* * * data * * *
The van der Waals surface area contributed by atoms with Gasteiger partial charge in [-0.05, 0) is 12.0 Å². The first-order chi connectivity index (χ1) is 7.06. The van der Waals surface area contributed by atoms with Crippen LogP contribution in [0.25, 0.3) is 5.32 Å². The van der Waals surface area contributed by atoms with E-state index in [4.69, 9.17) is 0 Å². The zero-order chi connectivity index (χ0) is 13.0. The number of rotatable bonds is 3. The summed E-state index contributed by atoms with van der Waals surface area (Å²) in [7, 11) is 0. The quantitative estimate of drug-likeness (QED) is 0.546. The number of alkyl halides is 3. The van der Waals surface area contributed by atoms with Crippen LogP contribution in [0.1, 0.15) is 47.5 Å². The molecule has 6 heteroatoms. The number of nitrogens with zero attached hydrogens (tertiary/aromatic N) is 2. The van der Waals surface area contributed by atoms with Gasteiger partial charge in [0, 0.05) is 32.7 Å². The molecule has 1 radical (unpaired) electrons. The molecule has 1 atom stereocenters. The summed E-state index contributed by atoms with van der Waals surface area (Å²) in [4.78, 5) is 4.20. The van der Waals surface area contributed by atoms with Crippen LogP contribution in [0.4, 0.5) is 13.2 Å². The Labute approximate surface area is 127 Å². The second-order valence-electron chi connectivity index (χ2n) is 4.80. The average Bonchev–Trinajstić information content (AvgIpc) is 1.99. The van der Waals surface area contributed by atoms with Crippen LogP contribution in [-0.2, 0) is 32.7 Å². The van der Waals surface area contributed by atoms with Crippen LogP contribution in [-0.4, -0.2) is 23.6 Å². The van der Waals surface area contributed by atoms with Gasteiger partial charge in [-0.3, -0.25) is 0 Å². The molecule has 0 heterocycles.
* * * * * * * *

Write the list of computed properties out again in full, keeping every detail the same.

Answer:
The van der Waals surface area contributed by atoms with Gasteiger partial charge in [-0.05, 0) is 12.0 Å². The first-order chi connectivity index (χ1) is 7.06. The van der Waals surface area contributed by atoms with Crippen LogP contribution in [0.25, 0.3) is 5.32 Å². The van der Waals surface area contributed by atoms with E-state index in [4.69, 9.17) is 0 Å². The zero-order chi connectivity index (χ0) is 13.0. The number of rotatable bonds is 3. The summed E-state index contributed by atoms with van der Waals surface area (Å²) in [7, 11) is 0. The quantitative estimate of drug-likeness (QED) is 0.546. The number of alkyl halides is 3. The van der Waals surface area contributed by atoms with Crippen LogP contribution in [0.1, 0.15) is 47.5 Å². The molecule has 6 heteroatoms. The number of nitrogens with zero attached hydrogens (tertiary/aromatic N) is 2. The van der Waals surface area contributed by atoms with Gasteiger partial charge in [0, 0.05) is 32.7 Å². The molecule has 1 radical (unpaired) electrons. The molecule has 1 atom stereocenters. The summed E-state index contributed by atoms with van der Waals surface area (Å²) in [4.78, 5) is 4.20. The van der Waals surface area contributed by atoms with Crippen LogP contribution in [0.4, 0.5) is 13.2 Å². The Labute approximate surface area is 127 Å². The second-order valence-electron chi connectivity index (χ2n) is 4.80. The average Bonchev–Trinajstić information content (AvgIpc) is 1.99. The van der Waals surface area contributed by atoms with Crippen LogP contribution in [-0.2, 0) is 32.7 Å². The van der Waals surface area contributed by atoms with Crippen LogP contribution in [-0.4, -0.2) is 23.6 Å². The van der Waals surface area contributed by atoms with Gasteiger partial charge in [-0.3, -0.25) is 0 Å². The molecule has 0 heterocycles.